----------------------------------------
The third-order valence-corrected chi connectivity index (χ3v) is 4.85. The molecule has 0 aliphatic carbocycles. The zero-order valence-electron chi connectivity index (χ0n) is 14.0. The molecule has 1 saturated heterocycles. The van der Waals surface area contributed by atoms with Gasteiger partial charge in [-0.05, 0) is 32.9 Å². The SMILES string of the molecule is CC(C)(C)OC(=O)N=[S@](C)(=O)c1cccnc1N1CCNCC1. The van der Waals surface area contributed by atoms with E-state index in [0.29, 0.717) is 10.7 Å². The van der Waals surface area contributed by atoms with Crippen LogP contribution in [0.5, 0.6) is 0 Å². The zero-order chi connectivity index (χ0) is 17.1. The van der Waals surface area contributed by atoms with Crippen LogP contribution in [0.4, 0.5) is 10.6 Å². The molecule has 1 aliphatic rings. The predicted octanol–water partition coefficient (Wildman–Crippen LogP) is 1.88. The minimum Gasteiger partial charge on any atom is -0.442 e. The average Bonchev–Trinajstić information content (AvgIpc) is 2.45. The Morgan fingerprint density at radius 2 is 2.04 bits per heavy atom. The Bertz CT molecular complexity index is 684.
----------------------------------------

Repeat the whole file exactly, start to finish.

The third-order valence-corrected chi connectivity index (χ3v) is 4.85. The molecule has 0 aliphatic carbocycles. The zero-order valence-electron chi connectivity index (χ0n) is 14.0. The molecule has 1 saturated heterocycles. The van der Waals surface area contributed by atoms with Gasteiger partial charge in [-0.05, 0) is 32.9 Å². The SMILES string of the molecule is CC(C)(C)OC(=O)N=[S@](C)(=O)c1cccnc1N1CCNCC1. The van der Waals surface area contributed by atoms with E-state index in [0.29, 0.717) is 10.7 Å². The van der Waals surface area contributed by atoms with Crippen LogP contribution in [0.5, 0.6) is 0 Å². The zero-order chi connectivity index (χ0) is 17.1. The van der Waals surface area contributed by atoms with Crippen LogP contribution in [0.4, 0.5) is 10.6 Å². The molecule has 1 aliphatic rings. The predicted octanol–water partition coefficient (Wildman–Crippen LogP) is 1.88. The minimum Gasteiger partial charge on any atom is -0.442 e. The average Bonchev–Trinajstić information content (AvgIpc) is 2.45. The Morgan fingerprint density at radius 2 is 2.04 bits per heavy atom. The Bertz CT molecular complexity index is 684.